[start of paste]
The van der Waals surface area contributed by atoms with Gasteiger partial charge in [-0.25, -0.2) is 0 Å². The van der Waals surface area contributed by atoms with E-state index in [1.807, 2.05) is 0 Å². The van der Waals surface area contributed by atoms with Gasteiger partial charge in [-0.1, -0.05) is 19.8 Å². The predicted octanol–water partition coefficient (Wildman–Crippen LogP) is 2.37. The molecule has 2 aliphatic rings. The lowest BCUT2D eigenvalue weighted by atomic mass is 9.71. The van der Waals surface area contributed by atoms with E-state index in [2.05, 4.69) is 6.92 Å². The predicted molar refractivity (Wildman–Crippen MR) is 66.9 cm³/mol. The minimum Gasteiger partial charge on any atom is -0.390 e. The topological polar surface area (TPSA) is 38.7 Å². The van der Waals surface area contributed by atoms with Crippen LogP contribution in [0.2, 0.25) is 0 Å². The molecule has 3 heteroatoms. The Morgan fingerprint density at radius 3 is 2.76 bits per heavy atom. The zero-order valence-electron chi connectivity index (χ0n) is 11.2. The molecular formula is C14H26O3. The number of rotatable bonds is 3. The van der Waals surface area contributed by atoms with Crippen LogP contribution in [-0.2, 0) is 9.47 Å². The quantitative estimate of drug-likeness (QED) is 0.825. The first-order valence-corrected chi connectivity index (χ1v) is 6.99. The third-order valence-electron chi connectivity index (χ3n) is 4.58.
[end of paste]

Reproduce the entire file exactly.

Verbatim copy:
The van der Waals surface area contributed by atoms with Gasteiger partial charge in [-0.25, -0.2) is 0 Å². The van der Waals surface area contributed by atoms with E-state index in [1.807, 2.05) is 0 Å². The van der Waals surface area contributed by atoms with Gasteiger partial charge in [-0.1, -0.05) is 19.8 Å². The predicted octanol–water partition coefficient (Wildman–Crippen LogP) is 2.37. The molecule has 2 aliphatic rings. The lowest BCUT2D eigenvalue weighted by atomic mass is 9.71. The van der Waals surface area contributed by atoms with E-state index in [2.05, 4.69) is 6.92 Å². The predicted molar refractivity (Wildman–Crippen MR) is 66.9 cm³/mol. The minimum Gasteiger partial charge on any atom is -0.390 e. The topological polar surface area (TPSA) is 38.7 Å². The van der Waals surface area contributed by atoms with Crippen LogP contribution in [0.2, 0.25) is 0 Å². The molecule has 3 heteroatoms. The Morgan fingerprint density at radius 3 is 2.76 bits per heavy atom. The zero-order valence-electron chi connectivity index (χ0n) is 11.2. The molecular formula is C14H26O3. The number of rotatable bonds is 3. The van der Waals surface area contributed by atoms with Crippen LogP contribution in [-0.2, 0) is 9.47 Å². The quantitative estimate of drug-likeness (QED) is 0.825. The first-order valence-corrected chi connectivity index (χ1v) is 6.99. The third-order valence-electron chi connectivity index (χ3n) is 4.58.